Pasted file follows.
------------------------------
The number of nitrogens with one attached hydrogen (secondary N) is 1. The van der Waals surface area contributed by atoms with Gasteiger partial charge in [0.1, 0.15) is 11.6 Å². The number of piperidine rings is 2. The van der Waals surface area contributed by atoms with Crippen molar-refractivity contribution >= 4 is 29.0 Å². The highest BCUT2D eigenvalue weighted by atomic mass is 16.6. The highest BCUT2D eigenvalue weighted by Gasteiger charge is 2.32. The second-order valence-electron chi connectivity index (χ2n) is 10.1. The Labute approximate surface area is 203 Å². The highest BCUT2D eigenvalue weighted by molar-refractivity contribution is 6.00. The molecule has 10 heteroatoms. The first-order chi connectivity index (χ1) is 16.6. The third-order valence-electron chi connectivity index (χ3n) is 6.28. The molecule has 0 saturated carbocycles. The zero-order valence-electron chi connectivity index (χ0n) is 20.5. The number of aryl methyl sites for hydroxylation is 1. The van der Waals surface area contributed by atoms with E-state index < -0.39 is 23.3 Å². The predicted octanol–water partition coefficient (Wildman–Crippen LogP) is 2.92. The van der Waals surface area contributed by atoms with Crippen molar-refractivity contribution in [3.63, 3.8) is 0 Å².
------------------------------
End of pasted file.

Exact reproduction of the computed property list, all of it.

The number of nitrogens with one attached hydrogen (secondary N) is 1. The van der Waals surface area contributed by atoms with Gasteiger partial charge in [0.1, 0.15) is 11.6 Å². The number of piperidine rings is 2. The van der Waals surface area contributed by atoms with Crippen molar-refractivity contribution >= 4 is 29.0 Å². The highest BCUT2D eigenvalue weighted by atomic mass is 16.6. The highest BCUT2D eigenvalue weighted by Gasteiger charge is 2.32. The second-order valence-electron chi connectivity index (χ2n) is 10.1. The Labute approximate surface area is 203 Å². The highest BCUT2D eigenvalue weighted by molar-refractivity contribution is 6.00. The molecule has 10 heteroatoms. The first-order chi connectivity index (χ1) is 16.6. The third-order valence-electron chi connectivity index (χ3n) is 6.28. The molecule has 0 saturated carbocycles. The zero-order valence-electron chi connectivity index (χ0n) is 20.5. The number of aryl methyl sites for hydroxylation is 1. The van der Waals surface area contributed by atoms with E-state index < -0.39 is 23.3 Å². The predicted octanol–water partition coefficient (Wildman–Crippen LogP) is 2.92. The van der Waals surface area contributed by atoms with Crippen molar-refractivity contribution in [3.63, 3.8) is 0 Å².